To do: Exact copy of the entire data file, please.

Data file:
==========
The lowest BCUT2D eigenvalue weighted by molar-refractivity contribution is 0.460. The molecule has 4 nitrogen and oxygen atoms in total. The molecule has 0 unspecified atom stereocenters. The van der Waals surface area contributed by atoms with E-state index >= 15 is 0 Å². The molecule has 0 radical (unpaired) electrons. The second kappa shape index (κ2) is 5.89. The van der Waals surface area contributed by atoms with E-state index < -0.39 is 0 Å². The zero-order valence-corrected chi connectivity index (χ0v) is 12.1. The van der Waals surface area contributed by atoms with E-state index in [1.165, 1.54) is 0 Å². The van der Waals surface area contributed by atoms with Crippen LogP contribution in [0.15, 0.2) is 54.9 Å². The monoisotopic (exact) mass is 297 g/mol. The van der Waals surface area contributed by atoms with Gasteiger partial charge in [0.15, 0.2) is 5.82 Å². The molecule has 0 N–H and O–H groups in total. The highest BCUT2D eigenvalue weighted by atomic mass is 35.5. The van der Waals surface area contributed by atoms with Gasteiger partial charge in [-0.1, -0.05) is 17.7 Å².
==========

The lowest BCUT2D eigenvalue weighted by molar-refractivity contribution is 0.460. The molecule has 4 nitrogen and oxygen atoms in total. The molecule has 0 unspecified atom stereocenters. The van der Waals surface area contributed by atoms with E-state index >= 15 is 0 Å². The molecule has 0 radical (unpaired) electrons. The second kappa shape index (κ2) is 5.89. The van der Waals surface area contributed by atoms with E-state index < -0.39 is 0 Å². The zero-order valence-corrected chi connectivity index (χ0v) is 12.1. The van der Waals surface area contributed by atoms with E-state index in [1.165, 1.54) is 0 Å². The van der Waals surface area contributed by atoms with Crippen LogP contribution in [0.15, 0.2) is 54.9 Å². The monoisotopic (exact) mass is 297 g/mol. The van der Waals surface area contributed by atoms with Gasteiger partial charge in [0.15, 0.2) is 5.82 Å². The molecule has 0 N–H and O–H groups in total. The highest BCUT2D eigenvalue weighted by atomic mass is 35.5. The van der Waals surface area contributed by atoms with Gasteiger partial charge in [-0.1, -0.05) is 17.7 Å².